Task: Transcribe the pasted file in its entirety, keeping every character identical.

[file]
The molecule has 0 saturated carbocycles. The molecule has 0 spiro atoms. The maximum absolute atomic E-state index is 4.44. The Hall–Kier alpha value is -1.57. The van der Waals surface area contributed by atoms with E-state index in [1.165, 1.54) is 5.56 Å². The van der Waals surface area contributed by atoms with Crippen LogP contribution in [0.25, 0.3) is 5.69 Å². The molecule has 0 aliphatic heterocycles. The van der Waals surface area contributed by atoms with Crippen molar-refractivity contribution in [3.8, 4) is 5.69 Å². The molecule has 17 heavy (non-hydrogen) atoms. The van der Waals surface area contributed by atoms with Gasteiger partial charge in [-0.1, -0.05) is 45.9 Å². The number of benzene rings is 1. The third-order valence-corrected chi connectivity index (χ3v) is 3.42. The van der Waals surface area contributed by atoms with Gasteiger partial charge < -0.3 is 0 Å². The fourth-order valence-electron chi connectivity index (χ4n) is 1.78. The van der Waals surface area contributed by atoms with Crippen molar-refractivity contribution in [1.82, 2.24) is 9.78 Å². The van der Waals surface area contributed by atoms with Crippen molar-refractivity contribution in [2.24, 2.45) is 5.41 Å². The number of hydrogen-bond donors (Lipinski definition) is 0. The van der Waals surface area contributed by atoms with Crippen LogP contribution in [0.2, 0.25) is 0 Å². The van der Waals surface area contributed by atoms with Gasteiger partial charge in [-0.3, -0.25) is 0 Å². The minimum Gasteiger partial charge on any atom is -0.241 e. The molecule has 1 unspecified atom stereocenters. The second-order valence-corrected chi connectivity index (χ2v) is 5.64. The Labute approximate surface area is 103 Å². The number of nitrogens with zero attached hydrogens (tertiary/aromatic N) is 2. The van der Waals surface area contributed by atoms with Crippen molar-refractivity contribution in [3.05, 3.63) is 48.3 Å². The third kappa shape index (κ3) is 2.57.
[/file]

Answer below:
The molecule has 0 saturated carbocycles. The molecule has 0 spiro atoms. The maximum absolute atomic E-state index is 4.44. The Hall–Kier alpha value is -1.57. The van der Waals surface area contributed by atoms with E-state index in [1.165, 1.54) is 5.56 Å². The van der Waals surface area contributed by atoms with Crippen LogP contribution in [0.25, 0.3) is 5.69 Å². The molecule has 0 aliphatic heterocycles. The van der Waals surface area contributed by atoms with Crippen molar-refractivity contribution in [3.8, 4) is 5.69 Å². The molecule has 17 heavy (non-hydrogen) atoms. The van der Waals surface area contributed by atoms with Gasteiger partial charge in [-0.1, -0.05) is 45.9 Å². The number of benzene rings is 1. The third-order valence-corrected chi connectivity index (χ3v) is 3.42. The van der Waals surface area contributed by atoms with Gasteiger partial charge < -0.3 is 0 Å². The fourth-order valence-electron chi connectivity index (χ4n) is 1.78. The van der Waals surface area contributed by atoms with Crippen molar-refractivity contribution in [1.82, 2.24) is 9.78 Å². The van der Waals surface area contributed by atoms with Crippen molar-refractivity contribution in [2.24, 2.45) is 5.41 Å². The number of hydrogen-bond donors (Lipinski definition) is 0. The van der Waals surface area contributed by atoms with Crippen LogP contribution in [0.2, 0.25) is 0 Å². The van der Waals surface area contributed by atoms with Gasteiger partial charge in [-0.3, -0.25) is 0 Å². The minimum Gasteiger partial charge on any atom is -0.241 e. The molecule has 1 unspecified atom stereocenters. The second-order valence-corrected chi connectivity index (χ2v) is 5.64. The Labute approximate surface area is 103 Å². The number of nitrogens with zero attached hydrogens (tertiary/aromatic N) is 2. The van der Waals surface area contributed by atoms with Crippen molar-refractivity contribution in [3.05, 3.63) is 48.3 Å². The third kappa shape index (κ3) is 2.57.